Economy shifting to artisan businesses

Chris Farrell, left, answers questions at the fall R.E.I.F. breakfast. At right is Bruce Thompson, executive vice president (community bank president) of National Bank of Commerce, R.E.I.F. primary sponsor.

The Twin Ports’ economy is gradually shifting to artisan-owned companies, Minnesota Public Radio economics commentator Chris Farrell said at the fall Regional Economics Indicators Forum.

“Craft businesses are making a large impact on your economy. They are the new middle class jobs of the future. They will provide both a purpose and a paycheck,” said Farrell, who gave the keynote address at the twice-a-year business breakfast.

Meanwhile, strong links to global trade, primarily through commodities shipped through the port, remain in place.

“That’s nothing new, but the artisan economy is new,” he said, noting that much of the new business is tied to craft beer, food and specialty products.

Much of the new commerce, he added, is coming from an unexpected source: GenXers who go into business with their parents. He said it’s a growing trend. And despite beliefs to the contrary, Farrell noted that older people are very likely to become first-time entrepreneurs.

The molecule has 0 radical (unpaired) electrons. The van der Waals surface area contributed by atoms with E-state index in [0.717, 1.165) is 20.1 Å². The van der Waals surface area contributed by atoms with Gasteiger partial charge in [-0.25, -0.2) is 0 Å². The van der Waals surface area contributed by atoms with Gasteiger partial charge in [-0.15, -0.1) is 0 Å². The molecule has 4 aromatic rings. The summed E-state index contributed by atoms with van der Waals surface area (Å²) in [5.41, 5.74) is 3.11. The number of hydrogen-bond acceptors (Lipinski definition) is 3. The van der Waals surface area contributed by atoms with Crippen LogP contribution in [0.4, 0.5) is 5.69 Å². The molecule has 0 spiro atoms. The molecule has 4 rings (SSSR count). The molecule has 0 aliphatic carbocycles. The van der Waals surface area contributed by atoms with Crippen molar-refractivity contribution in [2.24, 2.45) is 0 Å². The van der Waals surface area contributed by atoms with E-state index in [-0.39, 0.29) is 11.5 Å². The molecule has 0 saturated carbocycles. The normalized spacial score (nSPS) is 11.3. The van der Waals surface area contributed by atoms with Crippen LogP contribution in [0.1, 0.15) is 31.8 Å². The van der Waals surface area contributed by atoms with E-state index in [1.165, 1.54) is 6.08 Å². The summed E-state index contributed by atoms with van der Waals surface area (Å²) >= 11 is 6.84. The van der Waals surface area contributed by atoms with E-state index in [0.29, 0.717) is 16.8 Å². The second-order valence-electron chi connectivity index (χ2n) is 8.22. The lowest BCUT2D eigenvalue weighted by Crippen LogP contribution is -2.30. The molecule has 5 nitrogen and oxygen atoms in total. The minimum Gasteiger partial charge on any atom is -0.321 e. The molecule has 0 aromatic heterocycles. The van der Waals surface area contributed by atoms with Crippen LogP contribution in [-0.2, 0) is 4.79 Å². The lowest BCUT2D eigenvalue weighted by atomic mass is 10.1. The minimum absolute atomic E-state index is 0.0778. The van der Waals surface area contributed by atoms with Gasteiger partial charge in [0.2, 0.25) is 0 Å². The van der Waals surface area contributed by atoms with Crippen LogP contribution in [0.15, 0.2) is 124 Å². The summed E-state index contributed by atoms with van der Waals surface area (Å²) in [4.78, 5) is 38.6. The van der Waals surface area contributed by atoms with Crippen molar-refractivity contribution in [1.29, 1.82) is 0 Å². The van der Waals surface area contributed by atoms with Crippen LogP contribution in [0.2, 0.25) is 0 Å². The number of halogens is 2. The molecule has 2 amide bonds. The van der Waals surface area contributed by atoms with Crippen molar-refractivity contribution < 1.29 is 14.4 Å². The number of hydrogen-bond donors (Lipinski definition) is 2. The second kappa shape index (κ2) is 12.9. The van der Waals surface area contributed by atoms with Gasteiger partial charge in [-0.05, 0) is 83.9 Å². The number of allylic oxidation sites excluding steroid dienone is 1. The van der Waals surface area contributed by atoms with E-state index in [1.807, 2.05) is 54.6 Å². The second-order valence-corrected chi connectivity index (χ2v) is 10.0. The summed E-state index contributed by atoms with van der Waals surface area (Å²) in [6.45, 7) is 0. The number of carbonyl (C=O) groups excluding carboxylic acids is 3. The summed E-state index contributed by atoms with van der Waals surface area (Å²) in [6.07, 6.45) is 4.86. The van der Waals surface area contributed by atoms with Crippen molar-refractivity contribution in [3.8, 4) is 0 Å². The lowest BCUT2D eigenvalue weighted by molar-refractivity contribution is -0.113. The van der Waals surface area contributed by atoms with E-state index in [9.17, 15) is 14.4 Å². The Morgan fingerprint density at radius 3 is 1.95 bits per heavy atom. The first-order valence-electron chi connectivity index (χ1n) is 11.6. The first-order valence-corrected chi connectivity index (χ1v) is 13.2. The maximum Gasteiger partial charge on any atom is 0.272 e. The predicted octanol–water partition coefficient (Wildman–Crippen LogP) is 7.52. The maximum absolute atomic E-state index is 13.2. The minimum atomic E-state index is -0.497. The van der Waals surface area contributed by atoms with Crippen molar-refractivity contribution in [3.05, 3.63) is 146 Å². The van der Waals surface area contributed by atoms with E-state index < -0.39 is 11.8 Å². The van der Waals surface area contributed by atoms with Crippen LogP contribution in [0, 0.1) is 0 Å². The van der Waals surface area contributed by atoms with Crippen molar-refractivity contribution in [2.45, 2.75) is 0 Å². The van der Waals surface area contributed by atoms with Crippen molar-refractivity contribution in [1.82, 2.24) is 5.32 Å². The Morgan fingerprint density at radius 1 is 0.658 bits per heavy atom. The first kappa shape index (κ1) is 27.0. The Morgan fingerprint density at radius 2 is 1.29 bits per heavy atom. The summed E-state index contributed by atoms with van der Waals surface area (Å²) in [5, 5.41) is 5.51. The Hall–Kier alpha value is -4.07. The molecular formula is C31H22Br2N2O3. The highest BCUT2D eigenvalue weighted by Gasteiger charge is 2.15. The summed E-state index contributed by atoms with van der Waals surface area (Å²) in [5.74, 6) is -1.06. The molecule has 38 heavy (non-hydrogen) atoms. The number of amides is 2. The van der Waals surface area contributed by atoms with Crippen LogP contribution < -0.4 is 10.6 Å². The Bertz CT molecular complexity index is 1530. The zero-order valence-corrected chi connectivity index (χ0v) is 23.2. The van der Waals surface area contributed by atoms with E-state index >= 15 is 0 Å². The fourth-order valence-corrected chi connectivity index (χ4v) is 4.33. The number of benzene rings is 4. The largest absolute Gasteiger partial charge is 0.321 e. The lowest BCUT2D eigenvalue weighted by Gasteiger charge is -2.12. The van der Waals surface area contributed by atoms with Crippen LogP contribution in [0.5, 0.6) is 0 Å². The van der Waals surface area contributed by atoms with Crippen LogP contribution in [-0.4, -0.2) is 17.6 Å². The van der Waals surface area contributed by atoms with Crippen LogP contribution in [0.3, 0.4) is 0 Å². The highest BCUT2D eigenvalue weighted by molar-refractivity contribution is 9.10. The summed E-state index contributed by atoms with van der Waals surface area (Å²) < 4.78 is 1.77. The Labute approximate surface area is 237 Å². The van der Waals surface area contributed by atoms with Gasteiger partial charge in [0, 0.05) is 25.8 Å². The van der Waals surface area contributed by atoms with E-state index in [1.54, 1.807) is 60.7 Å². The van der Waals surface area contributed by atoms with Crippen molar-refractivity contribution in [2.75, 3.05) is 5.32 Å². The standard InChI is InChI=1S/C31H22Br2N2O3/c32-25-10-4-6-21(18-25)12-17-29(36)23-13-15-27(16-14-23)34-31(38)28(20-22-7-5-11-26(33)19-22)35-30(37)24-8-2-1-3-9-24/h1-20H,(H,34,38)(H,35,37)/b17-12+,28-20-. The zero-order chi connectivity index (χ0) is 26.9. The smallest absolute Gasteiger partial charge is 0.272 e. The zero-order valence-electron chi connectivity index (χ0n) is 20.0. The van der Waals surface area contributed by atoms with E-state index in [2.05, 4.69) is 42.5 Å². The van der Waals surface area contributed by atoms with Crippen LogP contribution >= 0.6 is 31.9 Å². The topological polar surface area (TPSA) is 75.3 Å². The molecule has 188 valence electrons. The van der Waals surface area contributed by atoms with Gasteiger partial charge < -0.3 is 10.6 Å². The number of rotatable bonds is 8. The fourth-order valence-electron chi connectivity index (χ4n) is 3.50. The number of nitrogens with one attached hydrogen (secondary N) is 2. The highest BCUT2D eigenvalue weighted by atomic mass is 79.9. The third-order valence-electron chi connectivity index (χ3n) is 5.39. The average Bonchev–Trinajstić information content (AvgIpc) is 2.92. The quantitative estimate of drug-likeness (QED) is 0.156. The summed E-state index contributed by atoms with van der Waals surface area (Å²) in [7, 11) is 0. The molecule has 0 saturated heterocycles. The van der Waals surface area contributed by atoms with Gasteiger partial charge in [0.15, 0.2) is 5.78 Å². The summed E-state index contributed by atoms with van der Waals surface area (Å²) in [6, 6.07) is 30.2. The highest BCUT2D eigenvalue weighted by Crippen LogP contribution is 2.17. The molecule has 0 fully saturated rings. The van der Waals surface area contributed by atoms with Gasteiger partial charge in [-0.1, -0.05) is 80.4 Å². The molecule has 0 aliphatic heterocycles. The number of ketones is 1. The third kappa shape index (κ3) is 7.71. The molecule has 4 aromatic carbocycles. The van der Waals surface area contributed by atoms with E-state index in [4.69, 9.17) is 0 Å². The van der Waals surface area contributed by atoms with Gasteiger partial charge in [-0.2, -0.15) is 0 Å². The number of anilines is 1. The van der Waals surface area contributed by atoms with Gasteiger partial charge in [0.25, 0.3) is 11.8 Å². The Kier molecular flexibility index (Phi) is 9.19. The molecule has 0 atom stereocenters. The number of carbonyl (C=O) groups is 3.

“It’s not just about folks with long hair and tattoos. A lot of the artisans have grey hair,” Farrell said.

It’s also not just about the Twin Ports. The trend is very evident in Ashland and Bayfield, where a recent study found the creative community has enhanced the Chequamegon Bay brand.

“Take it all together and you have a growing creative economy ecosystem. It’s going to grow because this region has a history of such activity. The opportunity is there and the opportunity can be seized,” Farrell said.

But the United States has far too many rules and regulations that hinder startups, he explained – ranking 65th in the world – which needs to change. Farrell also noted that the GOP tax bill bolstered considerable consumer spending, but not business investment. Unfortunately, that means the housing shortage isn’t being addressed by new construction.

“That has been disappointing so far,” he said.